Date of Final Oral Examination (Defense)
Type of Culminating Activity
Master of Arts in English, Rhetoric and Composition
Heidi Estrem, Ph.D.
Jim Fredricksen, Ph.D.
Michelle Payne, Ph.D.
For students enrolled in First-Year Writing courses, reading is an important aspect of the writing process; for this reason, reading has been discussed and researched in a variety of ways by composition scholars. Departing from the long and ongoing debate about what types of texts should be read by composition students, this thesis explores both the ways that students read when they arrive at their first-year composition courses and how they make sense of the new, and often difficult, things they are asked to read there. Using verbal protocols, a research method developed by Michael Pressley and Peter Afflerbach, I analyze the ways that six English 102 students make meaning in an academic text about writing. I find that, because these students are not participants in the academic discourse surrounding writing pedagogy, they must appropriate different types of knowledge and experiences to form “reading resources,” which help them build context for the ideas presented in the text. This need to create context, and the strategies these students use to do so, has implications for how reading is described and presented in composition courses.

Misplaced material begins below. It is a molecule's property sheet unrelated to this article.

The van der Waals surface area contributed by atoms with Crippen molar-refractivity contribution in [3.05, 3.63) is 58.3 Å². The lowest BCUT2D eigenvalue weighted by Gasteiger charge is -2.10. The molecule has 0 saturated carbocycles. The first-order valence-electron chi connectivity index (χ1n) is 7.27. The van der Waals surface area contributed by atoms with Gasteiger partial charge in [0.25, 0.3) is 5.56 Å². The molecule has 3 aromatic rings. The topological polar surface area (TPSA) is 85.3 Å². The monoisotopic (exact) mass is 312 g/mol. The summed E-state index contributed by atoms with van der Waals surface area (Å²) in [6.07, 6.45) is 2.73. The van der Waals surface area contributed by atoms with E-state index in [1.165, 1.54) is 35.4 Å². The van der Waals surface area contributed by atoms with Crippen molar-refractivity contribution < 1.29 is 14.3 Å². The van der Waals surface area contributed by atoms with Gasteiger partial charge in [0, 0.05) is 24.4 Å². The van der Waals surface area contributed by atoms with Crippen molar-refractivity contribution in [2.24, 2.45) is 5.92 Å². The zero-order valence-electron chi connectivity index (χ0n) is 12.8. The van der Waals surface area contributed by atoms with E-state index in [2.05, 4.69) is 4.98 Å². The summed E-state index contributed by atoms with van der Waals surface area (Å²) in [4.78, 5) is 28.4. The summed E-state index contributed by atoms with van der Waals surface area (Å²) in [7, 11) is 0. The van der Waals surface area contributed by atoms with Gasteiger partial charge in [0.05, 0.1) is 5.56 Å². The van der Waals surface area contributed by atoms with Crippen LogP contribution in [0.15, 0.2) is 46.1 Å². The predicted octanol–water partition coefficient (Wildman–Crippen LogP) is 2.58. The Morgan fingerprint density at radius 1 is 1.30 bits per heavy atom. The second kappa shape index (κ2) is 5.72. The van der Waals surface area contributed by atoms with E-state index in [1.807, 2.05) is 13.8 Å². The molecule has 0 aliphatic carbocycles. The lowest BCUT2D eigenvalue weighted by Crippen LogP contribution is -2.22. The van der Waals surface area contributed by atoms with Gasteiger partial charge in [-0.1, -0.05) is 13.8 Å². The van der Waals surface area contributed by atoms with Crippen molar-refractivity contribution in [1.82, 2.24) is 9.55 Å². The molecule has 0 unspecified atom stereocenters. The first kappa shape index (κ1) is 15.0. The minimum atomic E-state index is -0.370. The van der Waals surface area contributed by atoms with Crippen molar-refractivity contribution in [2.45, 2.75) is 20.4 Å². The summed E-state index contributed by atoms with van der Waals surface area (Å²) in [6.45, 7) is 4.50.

Goochey, Alex, ""This Is Just, Like, a Random Article?": The Reading Resources of Six First-Year College Composition Students" (2012). Boise State University Theses and Dissertations. 776.